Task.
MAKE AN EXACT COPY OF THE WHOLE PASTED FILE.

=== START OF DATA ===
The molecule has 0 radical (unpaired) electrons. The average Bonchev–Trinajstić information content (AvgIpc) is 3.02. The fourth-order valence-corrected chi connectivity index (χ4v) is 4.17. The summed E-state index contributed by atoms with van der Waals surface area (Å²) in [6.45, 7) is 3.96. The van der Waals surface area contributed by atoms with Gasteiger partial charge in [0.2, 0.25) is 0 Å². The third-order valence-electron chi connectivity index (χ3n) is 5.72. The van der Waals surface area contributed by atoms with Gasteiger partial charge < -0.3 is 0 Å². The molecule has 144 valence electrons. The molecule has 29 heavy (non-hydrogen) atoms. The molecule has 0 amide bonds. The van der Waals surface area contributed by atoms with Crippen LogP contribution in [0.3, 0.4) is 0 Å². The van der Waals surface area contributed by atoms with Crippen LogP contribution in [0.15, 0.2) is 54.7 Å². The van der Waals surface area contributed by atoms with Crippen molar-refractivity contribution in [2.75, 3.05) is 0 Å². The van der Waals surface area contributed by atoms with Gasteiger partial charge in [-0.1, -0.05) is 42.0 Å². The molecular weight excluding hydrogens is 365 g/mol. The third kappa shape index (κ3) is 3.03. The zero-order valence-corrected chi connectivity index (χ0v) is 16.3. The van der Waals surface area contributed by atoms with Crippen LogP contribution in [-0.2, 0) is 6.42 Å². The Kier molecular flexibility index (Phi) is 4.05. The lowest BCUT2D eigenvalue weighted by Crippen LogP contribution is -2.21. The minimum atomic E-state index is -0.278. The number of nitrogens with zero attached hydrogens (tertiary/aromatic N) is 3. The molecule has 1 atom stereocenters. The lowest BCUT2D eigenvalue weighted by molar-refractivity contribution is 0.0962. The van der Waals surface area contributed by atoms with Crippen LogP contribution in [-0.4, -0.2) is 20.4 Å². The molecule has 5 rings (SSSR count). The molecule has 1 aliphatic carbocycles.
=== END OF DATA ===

The molecule has 0 radical (unpaired) electrons. The average Bonchev–Trinajstić information content (AvgIpc) is 3.02. The fourth-order valence-corrected chi connectivity index (χ4v) is 4.17. The summed E-state index contributed by atoms with van der Waals surface area (Å²) in [6.45, 7) is 3.96. The van der Waals surface area contributed by atoms with Gasteiger partial charge in [0.2, 0.25) is 0 Å². The third-order valence-electron chi connectivity index (χ3n) is 5.72. The van der Waals surface area contributed by atoms with Gasteiger partial charge < -0.3 is 0 Å². The molecule has 144 valence electrons. The molecule has 29 heavy (non-hydrogen) atoms. The molecule has 0 amide bonds. The van der Waals surface area contributed by atoms with Crippen LogP contribution in [0.3, 0.4) is 0 Å². The van der Waals surface area contributed by atoms with Crippen LogP contribution in [0.15, 0.2) is 54.7 Å². The van der Waals surface area contributed by atoms with Crippen molar-refractivity contribution in [2.75, 3.05) is 0 Å². The van der Waals surface area contributed by atoms with Gasteiger partial charge in [-0.1, -0.05) is 42.0 Å². The molecular weight excluding hydrogens is 365 g/mol. The third kappa shape index (κ3) is 3.03. The zero-order valence-corrected chi connectivity index (χ0v) is 16.3. The van der Waals surface area contributed by atoms with Crippen LogP contribution in [-0.2, 0) is 6.42 Å². The Kier molecular flexibility index (Phi) is 4.05. The lowest BCUT2D eigenvalue weighted by Crippen LogP contribution is -2.21. The minimum atomic E-state index is -0.278. The number of nitrogens with zero attached hydrogens (tertiary/aromatic N) is 3. The molecule has 1 atom stereocenters. The lowest BCUT2D eigenvalue weighted by molar-refractivity contribution is 0.0962. The van der Waals surface area contributed by atoms with Crippen LogP contribution in [-0.4, -0.2) is 20.4 Å². The molecule has 5 rings (SSSR count). The molecule has 1 aliphatic carbocycles.